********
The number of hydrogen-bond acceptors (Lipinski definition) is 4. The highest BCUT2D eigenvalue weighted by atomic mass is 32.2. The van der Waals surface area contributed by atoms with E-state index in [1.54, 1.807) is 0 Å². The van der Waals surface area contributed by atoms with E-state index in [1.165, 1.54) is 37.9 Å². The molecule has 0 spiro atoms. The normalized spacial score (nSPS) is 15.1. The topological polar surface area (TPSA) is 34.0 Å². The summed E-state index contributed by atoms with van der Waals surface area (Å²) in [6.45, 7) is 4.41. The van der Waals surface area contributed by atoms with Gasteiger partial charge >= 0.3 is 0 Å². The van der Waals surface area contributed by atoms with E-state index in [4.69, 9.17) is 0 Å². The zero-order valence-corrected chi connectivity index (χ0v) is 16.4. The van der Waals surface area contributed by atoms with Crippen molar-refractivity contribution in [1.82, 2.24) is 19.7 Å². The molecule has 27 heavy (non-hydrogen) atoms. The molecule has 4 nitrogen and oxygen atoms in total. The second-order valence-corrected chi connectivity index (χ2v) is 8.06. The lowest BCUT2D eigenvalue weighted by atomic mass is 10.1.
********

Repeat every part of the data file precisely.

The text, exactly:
The number of hydrogen-bond acceptors (Lipinski definition) is 4. The highest BCUT2D eigenvalue weighted by atomic mass is 32.2. The van der Waals surface area contributed by atoms with E-state index in [1.54, 1.807) is 0 Å². The van der Waals surface area contributed by atoms with E-state index in [1.165, 1.54) is 37.9 Å². The molecule has 0 spiro atoms. The normalized spacial score (nSPS) is 15.1. The topological polar surface area (TPSA) is 34.0 Å². The summed E-state index contributed by atoms with van der Waals surface area (Å²) in [6.45, 7) is 4.41. The van der Waals surface area contributed by atoms with Gasteiger partial charge >= 0.3 is 0 Å². The van der Waals surface area contributed by atoms with E-state index in [4.69, 9.17) is 0 Å². The zero-order valence-corrected chi connectivity index (χ0v) is 16.4. The van der Waals surface area contributed by atoms with Crippen molar-refractivity contribution in [1.82, 2.24) is 19.7 Å². The molecule has 27 heavy (non-hydrogen) atoms. The molecule has 4 nitrogen and oxygen atoms in total. The second-order valence-corrected chi connectivity index (χ2v) is 8.06. The lowest BCUT2D eigenvalue weighted by atomic mass is 10.1.